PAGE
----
59 50
Stuck in a Groove (as Puretone)
  • Released: 2002
  • Label: Festival Mushroom Records
  • Formats: CD
- -


List of singles, with selected chart positions and certifications
Title Year Peak chart positions Certifications Album
"Scenes From The Satyricon Part I"[1] 1995 - - - - - non album singles
Scenes From The Satyricon Part 2"[1] - - - - -
"Thrill Seeker" 1998 - - 49 - - Sweet Distorted Holiday
"Addicted to Bass" (featuring Amiel Daemion) 15 - 27 - -
"Headroom" (featuring Amiel Daemion) 1999 146 - - - -
"Rollin" 2000 58 - - - - non alum single
Credited as Puretone
"Addicted to Bass" (re-release) 2002 50 58 - 60 2
  • BPI: Platinum
Stuck in a Groove
"Stuck in a Groove" - - - - 26


ARIA Music Awards[edit]

The ARIA Music Awards is an annual awards ceremony that recognises excellence, innovation, and achievement across all genres of Australian music. Abrahams has won two awards from six nominations.[7]

Year Nominee / work Award Result
1999 "Addicted to Bass" Single of the Year Nominated
Best Video Nominated
Sweet Distorted Holiday Best Male Artist Nominated
Best Dance Release Won
Best Independent Release Won
Josh Abrahams for Sweet Distorted Holiday Engineer of the Year Nominated

APRA Awards[edit]

The APRA Awards are held in Australia and New Zealand by the Australasian Performing Right Association to recognise songwriting skills, sales and airplay performance by its members annually. Abrahams has been nominated once.

Year Nominee / work Award Result
1999 "Addicted to Bass" Song of the Year Nominated

See also[edit]


  1. ^ a b c d e f McFarlane, Ian (1999). "Encyclopedia entry for 'Josh Abrahams'". Encyclopedia of Australian Rock and Pop. St Leonards, NSW: Allen & Unwin. ISBN 1-86508-072-1. Archived from the original on 3 August 2004. Retrieved 3 June 2009.
  2. ^ a b c d e f Australian (ARIA) chart peaks:
  3. ^ "ARIA Awards – History: Winners by Year 1996: 10th Annual ARIA Awards". Australian Recording Industry Association (ARIA). Archived from the original on 14 December 2007. Retrieved 30 May 2009.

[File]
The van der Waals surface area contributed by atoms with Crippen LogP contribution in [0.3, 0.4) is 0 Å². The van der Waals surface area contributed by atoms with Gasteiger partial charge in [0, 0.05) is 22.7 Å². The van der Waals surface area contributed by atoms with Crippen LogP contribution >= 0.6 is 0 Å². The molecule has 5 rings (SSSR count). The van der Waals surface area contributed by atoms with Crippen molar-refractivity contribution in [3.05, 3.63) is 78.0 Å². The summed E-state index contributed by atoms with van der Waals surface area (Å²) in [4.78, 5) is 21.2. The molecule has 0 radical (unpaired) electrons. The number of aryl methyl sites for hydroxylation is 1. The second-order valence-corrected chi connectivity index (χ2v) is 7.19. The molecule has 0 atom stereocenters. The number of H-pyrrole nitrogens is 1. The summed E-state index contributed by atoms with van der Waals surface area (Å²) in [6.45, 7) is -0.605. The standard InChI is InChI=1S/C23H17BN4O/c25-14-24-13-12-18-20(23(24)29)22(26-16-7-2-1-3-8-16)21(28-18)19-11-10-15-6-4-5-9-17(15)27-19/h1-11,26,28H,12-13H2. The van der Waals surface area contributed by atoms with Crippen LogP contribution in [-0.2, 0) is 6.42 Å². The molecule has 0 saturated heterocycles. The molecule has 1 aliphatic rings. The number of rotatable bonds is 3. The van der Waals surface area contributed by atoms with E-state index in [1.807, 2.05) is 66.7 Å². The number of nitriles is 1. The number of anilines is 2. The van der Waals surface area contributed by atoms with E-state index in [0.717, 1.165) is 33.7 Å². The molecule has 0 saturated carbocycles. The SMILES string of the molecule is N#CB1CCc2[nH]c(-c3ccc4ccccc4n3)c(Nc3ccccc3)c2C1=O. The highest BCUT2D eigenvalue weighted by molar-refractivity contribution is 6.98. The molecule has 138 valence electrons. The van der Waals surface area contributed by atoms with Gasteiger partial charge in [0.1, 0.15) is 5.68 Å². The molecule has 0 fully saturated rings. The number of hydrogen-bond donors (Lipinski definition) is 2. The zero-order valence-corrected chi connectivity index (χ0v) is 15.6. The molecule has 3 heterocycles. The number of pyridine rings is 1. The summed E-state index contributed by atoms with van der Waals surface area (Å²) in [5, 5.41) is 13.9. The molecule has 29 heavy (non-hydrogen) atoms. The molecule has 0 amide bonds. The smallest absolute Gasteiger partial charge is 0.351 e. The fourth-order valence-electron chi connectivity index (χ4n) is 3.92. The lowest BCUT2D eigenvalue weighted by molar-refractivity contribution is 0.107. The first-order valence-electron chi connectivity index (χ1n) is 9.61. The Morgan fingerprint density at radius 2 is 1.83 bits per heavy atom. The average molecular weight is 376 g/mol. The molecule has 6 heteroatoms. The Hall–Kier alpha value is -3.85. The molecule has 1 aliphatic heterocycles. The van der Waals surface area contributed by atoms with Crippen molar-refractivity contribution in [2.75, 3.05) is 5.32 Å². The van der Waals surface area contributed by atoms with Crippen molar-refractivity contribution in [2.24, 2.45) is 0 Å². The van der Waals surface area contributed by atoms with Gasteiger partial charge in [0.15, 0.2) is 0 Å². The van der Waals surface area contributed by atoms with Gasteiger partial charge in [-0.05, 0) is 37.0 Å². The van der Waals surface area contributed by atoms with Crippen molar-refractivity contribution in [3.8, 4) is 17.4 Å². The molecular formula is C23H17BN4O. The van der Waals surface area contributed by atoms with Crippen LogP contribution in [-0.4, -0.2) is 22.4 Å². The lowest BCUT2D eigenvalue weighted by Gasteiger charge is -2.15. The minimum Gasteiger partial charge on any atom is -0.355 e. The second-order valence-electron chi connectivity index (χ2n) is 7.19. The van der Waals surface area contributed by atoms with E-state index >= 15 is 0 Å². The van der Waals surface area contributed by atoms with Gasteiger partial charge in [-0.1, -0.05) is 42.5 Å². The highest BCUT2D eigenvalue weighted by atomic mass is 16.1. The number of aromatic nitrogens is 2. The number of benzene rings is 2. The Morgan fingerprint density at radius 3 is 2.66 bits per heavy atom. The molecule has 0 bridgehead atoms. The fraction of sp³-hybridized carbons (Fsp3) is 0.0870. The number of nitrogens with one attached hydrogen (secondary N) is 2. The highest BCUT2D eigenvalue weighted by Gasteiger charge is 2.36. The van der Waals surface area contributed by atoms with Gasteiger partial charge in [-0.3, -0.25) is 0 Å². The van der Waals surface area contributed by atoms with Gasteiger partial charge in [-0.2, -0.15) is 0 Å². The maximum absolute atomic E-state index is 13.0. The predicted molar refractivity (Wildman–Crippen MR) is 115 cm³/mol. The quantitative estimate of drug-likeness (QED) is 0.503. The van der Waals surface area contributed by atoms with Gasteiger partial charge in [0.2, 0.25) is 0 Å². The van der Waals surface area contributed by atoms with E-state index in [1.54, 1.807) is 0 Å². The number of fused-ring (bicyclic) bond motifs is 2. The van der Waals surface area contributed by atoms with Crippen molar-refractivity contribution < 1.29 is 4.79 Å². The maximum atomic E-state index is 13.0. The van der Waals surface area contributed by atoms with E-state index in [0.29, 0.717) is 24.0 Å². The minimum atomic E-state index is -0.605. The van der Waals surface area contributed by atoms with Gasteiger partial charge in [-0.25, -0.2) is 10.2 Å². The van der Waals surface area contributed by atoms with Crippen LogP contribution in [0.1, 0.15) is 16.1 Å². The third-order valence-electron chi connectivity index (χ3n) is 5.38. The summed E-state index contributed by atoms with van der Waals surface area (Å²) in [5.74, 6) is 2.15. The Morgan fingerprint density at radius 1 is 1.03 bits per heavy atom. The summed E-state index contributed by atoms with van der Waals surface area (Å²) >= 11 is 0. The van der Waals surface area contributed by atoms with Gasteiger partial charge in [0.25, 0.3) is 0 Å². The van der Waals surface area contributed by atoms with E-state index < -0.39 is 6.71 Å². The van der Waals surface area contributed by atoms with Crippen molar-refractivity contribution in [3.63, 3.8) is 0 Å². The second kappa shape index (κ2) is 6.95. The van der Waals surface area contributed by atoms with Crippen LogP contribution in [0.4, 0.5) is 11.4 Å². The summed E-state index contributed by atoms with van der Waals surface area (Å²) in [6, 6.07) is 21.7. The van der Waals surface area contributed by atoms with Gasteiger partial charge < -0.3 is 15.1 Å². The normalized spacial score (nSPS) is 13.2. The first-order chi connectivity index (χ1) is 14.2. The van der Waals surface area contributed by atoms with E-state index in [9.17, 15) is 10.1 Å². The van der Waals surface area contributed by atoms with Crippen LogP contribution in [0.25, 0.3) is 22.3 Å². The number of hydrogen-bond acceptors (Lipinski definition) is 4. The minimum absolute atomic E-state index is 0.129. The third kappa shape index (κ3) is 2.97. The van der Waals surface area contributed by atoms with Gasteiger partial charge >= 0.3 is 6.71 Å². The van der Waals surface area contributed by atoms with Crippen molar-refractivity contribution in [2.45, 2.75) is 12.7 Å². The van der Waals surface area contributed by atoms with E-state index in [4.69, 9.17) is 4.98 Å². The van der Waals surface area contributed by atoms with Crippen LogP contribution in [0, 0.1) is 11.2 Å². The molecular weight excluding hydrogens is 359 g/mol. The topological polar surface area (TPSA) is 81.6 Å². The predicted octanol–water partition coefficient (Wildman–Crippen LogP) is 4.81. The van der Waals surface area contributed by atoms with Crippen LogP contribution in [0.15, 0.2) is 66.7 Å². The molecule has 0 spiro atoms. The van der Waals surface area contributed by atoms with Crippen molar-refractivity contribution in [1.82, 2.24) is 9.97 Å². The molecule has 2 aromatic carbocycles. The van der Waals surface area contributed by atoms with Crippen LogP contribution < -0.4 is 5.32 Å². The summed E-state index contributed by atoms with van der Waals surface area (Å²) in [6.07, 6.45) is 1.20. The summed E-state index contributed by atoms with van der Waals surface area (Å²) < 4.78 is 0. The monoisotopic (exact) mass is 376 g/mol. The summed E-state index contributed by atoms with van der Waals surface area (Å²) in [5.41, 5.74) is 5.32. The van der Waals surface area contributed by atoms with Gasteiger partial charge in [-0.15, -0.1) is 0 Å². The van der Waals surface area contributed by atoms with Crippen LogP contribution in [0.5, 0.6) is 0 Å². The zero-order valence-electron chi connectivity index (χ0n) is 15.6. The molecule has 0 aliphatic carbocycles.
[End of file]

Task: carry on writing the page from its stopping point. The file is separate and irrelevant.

4. ^ "Puretone > Overview". allmusic. Macrovision. Retrieved 3 June 2009.
  5. ^ "Hackers (1995) – Soundtracks". Internet Movie Database (IMDb). Retrieved 3 June 2009.
  6. ^ a b c "Discography Josh Abrahams (New Zealand)". Retrieved 3 June 2009.
  7. ^ a b "ARIA Awards – History: Winners by Year 1999: 13th Annual ARIA Awards". Australian Recording Industry Association (ARIA). Retrieved 22 March 2020.
  8. ^ "ARIA Report 569" (PDF). Archived from the original on 21 February 2002.CS1 maint: BOT: original-url status unknown (link)
  9. ^ "DMC World". Retrieved 23 August 2011.
  10. ^ "Terra Noticias". Retrieved 23 August 2011.
  11. ^ Canning, Simon (31 May 2010). "The Australian". The Australian. Retrieved 23 August 2011.
  12. ^ "PC Authority". Retrieved 23 August 2011.
  13. ^ "Robyn Loau". Retrieved 23 August 2011.
  14. ^ "Music Tech Magazine Interview". Archived from the original on 24 July 2011. Retrieved 23 August 2011.
  15. ^ "MTM s:amplify review". Retrieved 23 August 2011.
  16. ^ "Engadget". Retrieved 23 August 2011.
  17. ^ "City of Sydney". Archived from the original on 7 August 2011. Retrieved 23 August 2011.
  18. ^ "Sydney Morning Herald". The Sydney Morning Herald. 30 December 2011. Retrieved 13 January 2012.
  19. ^ Frank, Allega (30 March 2016). "WHY ONE DEV GAVE UP THE ROCK STAR LIFE FOR A KICKSTARTER PROJECT". Polygon. Retrieved 17 June 2017.
  20. ^ "Puretone on Official Charts". Official Charts. 22 March 2020.
  21. ^ "ARIA Charts Accreditations 1998 Singles". ARIA. 1999. Retrieved 22 March 2020.

External links[edit]